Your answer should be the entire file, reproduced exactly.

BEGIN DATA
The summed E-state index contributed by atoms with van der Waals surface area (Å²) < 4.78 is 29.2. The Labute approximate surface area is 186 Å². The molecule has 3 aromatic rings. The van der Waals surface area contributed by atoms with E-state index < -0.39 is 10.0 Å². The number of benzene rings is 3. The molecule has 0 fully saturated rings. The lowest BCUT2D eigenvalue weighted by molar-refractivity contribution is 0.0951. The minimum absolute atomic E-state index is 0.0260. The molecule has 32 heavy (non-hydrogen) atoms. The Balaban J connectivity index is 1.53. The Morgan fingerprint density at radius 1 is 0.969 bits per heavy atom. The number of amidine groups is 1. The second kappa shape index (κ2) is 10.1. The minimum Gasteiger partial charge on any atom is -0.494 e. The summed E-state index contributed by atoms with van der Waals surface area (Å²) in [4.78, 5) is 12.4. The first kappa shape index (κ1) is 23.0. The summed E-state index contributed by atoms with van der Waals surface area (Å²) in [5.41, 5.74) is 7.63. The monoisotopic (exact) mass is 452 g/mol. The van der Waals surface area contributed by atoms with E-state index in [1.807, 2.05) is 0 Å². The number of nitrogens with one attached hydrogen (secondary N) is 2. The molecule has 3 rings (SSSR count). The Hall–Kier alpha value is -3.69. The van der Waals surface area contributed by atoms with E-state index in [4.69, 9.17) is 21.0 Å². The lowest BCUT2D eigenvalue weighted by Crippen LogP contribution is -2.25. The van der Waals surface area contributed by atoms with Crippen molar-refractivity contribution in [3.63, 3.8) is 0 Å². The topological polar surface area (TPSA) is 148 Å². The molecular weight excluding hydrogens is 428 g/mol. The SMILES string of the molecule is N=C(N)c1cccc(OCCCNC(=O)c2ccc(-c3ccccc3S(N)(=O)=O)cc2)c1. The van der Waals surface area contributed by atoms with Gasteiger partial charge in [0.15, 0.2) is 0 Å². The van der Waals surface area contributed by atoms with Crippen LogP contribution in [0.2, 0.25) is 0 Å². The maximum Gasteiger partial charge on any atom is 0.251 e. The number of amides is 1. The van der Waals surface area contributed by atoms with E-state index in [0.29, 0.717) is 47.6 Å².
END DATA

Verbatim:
The summed E-state index contributed by atoms with van der Waals surface area (Å²) < 4.78 is 29.2. The Labute approximate surface area is 186 Å². The molecule has 3 aromatic rings. The van der Waals surface area contributed by atoms with E-state index < -0.39 is 10.0 Å². The number of benzene rings is 3. The molecule has 0 fully saturated rings. The lowest BCUT2D eigenvalue weighted by molar-refractivity contribution is 0.0951. The minimum absolute atomic E-state index is 0.0260. The molecule has 32 heavy (non-hydrogen) atoms. The Balaban J connectivity index is 1.53. The Morgan fingerprint density at radius 1 is 0.969 bits per heavy atom. The number of amidine groups is 1. The second kappa shape index (κ2) is 10.1. The minimum Gasteiger partial charge on any atom is -0.494 e. The summed E-state index contributed by atoms with van der Waals surface area (Å²) in [4.78, 5) is 12.4. The first kappa shape index (κ1) is 23.0. The summed E-state index contributed by atoms with van der Waals surface area (Å²) in [5.41, 5.74) is 7.63. The monoisotopic (exact) mass is 452 g/mol. The van der Waals surface area contributed by atoms with E-state index in [1.807, 2.05) is 0 Å². The number of nitrogens with one attached hydrogen (secondary N) is 2. The molecule has 3 rings (SSSR count). The Hall–Kier alpha value is -3.69. The van der Waals surface area contributed by atoms with E-state index in [4.69, 9.17) is 21.0 Å². The lowest BCUT2D eigenvalue weighted by Crippen LogP contribution is -2.25. The van der Waals surface area contributed by atoms with Crippen molar-refractivity contribution in [3.63, 3.8) is 0 Å². The topological polar surface area (TPSA) is 148 Å². The molecular weight excluding hydrogens is 428 g/mol. The SMILES string of the molecule is N=C(N)c1cccc(OCCCNC(=O)c2ccc(-c3ccccc3S(N)(=O)=O)cc2)c1. The van der Waals surface area contributed by atoms with Gasteiger partial charge in [0.15, 0.2) is 0 Å². The van der Waals surface area contributed by atoms with Crippen LogP contribution in [0.2, 0.25) is 0 Å². The maximum Gasteiger partial charge on any atom is 0.251 e. The number of amides is 1. The van der Waals surface area contributed by atoms with E-state index in [0.29, 0.717) is 47.6 Å².